In recent years, the rules and practices of private groups have attracted substantial attention within the field of law and economics. In applications ranging from Robert Ellickson's seminal work on rancher/farmer relations in Shasta County, California, to Lisa Bernstein's investigation of extralegal contractual relations among wholesale diamond traders, to Robert Cooter's study of aboriginal customs in Papua New Guinea, to Robert Scott and Alan Schwartz's analysis of the rulemaking procedures of the American Law Institute, an increasing number of legal and economic scholars have shown how private systems of rules work to regulate economic relations among the communities that adopt them. While much of this literature has been devoted to description – explaining how such rules arise, how they operate in practice, and what incentives they provide to group members – a significant portion of the discussion is explicitly normative, focusing on how well private rules perform according to the criteria typically used to assess publicly promulgated regulations. For economists and economically influenced lawyers, this typically means focusing on economic efficiency; and within this focus, two questions have been most prominent. First, are the rules established by private groups likely to be efficient, either on an absolute scale or compared to regulations promulgated by the state? Second, and relatedly, to what extent should the state defer to existing private rules when making law?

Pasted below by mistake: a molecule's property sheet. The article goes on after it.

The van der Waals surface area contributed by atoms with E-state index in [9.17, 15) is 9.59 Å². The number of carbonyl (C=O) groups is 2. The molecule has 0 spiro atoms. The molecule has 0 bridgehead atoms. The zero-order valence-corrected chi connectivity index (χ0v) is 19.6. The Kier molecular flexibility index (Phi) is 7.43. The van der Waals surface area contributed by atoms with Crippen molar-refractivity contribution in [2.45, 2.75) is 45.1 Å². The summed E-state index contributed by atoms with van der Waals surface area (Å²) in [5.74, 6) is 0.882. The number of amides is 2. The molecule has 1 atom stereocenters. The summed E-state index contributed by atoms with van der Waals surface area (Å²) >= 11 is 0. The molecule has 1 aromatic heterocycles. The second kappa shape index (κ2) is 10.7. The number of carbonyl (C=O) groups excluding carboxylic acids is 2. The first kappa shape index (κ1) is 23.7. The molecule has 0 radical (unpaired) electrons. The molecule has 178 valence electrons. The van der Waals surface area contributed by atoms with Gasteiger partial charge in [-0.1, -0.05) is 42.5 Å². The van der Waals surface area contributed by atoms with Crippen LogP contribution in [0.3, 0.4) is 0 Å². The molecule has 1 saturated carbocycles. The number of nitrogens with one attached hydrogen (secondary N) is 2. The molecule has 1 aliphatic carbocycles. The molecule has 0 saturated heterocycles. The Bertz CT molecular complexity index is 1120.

Law | Law and Society
Avery W. Katz,
Taking Private Ordering Seriously,
U. Pa. L. Rev.
Available at: https://scholarship.law.columbia.edu/faculty_scholarship/3646